Mechanisms and Optimization Methods of 13C Dynamic Nuclear Polarization
Niedbalski, Peter James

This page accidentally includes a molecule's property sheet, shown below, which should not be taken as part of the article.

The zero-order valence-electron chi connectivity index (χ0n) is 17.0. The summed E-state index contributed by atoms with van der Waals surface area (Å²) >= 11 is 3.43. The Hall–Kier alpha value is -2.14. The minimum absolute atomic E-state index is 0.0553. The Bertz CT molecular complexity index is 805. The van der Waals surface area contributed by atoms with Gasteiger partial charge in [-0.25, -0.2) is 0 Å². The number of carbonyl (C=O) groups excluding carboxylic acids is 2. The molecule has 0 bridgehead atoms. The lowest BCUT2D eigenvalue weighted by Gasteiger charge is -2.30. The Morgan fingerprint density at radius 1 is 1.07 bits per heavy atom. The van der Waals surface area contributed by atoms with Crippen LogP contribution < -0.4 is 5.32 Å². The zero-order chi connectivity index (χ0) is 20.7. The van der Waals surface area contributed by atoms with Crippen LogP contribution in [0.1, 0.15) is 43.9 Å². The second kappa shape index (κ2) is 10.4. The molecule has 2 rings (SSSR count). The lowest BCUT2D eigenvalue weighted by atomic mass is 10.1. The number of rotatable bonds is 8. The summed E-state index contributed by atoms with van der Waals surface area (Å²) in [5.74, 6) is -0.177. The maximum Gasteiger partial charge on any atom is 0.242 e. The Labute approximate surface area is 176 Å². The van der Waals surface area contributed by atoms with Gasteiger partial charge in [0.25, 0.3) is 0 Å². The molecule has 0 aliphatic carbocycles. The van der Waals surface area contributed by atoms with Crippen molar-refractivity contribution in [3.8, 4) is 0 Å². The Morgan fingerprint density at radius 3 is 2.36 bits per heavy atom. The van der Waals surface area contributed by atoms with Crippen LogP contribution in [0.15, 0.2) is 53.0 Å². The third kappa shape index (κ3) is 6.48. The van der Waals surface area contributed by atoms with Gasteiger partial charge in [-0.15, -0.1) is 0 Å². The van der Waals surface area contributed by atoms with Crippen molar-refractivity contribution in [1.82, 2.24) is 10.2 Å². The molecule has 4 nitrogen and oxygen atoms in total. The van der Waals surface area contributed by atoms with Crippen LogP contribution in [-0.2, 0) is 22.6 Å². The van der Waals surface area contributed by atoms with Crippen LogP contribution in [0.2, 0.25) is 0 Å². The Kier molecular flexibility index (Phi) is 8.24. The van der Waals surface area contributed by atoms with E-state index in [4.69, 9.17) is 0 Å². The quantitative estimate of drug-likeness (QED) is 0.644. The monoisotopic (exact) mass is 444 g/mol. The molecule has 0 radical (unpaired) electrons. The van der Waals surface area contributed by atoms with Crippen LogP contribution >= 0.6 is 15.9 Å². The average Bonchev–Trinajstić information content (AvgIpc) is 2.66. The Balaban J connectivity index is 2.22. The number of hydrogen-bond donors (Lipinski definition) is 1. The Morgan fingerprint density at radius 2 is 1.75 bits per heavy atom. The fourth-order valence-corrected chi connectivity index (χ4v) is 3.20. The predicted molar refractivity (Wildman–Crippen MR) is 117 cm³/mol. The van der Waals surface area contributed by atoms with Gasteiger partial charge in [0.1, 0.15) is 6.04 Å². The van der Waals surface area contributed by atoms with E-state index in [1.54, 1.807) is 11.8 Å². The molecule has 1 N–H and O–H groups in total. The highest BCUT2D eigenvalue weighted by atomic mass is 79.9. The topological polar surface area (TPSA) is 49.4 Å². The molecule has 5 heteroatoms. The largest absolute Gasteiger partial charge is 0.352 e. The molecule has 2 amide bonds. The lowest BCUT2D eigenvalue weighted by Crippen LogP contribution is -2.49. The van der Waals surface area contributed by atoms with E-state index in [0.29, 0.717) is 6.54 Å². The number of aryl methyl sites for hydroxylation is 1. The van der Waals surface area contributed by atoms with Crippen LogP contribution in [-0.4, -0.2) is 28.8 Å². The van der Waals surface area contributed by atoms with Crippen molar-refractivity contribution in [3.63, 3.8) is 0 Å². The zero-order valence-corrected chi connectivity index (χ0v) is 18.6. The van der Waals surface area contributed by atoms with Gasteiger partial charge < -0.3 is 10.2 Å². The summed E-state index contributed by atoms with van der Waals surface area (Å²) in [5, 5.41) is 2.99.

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Nuclear magnetic resonance (NMR) is a technique that probes the microscopic environment of molecules by investigating the interaction between nuclear magnetic moments and the magnetic field in which they reside. Nuclear magnetic moments, however, are very weak, causing the Boltzmann polarization of nuclei and hence the NMR signal to be very small. This may be resolved through the use of dynamic nuclear polarization (DNP), a process by which high electron polarization is transferred to nuclei through microwave irradiation near the electron resonance. In this work, primary focus is given to dissolution DNP in which nuclei are highly polarized at cryogenic temperature and then rapidly dissolved with a superheated solvent. This process results in a liquid sample whose NMR signal is enhanced many thousand-fold over thermal equilibrium. While applications of this technique are abundant, there are many unanswered questions surrounding the underlying physics and methods of optimization of the DNP process. In this work, some of these open questions are investigated through development of instrumentation and exploration of DNP free radicals. In particular, the construction of two high magnetic field DNP polarizers are discussed, one of which is the first of a new generation of cryogen-free polarizers. Furthermore, the water soluble DNP free radicals TEMPO and trityl are thoroughly investigated with a specific emphasis on the addition of paramagnetic ion complexes. Over the course of these experiments, several paramagnetic agents were tested for the first time and proven to be effective to a similar degree as the field standard gadolinium. Additionally, the link between shortened electronic T1 and improved DNP efficiency was con firmed through the study of transition metal complex dopants to DNP. A number of supporting experiments are also discussed, including Earth's field NMR and classification of free radicals by UV-Vis spectrophotometry and electron paramagnetic resonance. Finally, several basic molecular imaging applications of dissolution DNP are presented highlighting one of the many possible uses of hyperpolarized 13C NMR spectroscopy. Ultimately, this dissertation presents and discusses a number of novel methods by which 13C dynamic nuclear polarization may be optimized, paving the way for further study into the physics and applications of this technique.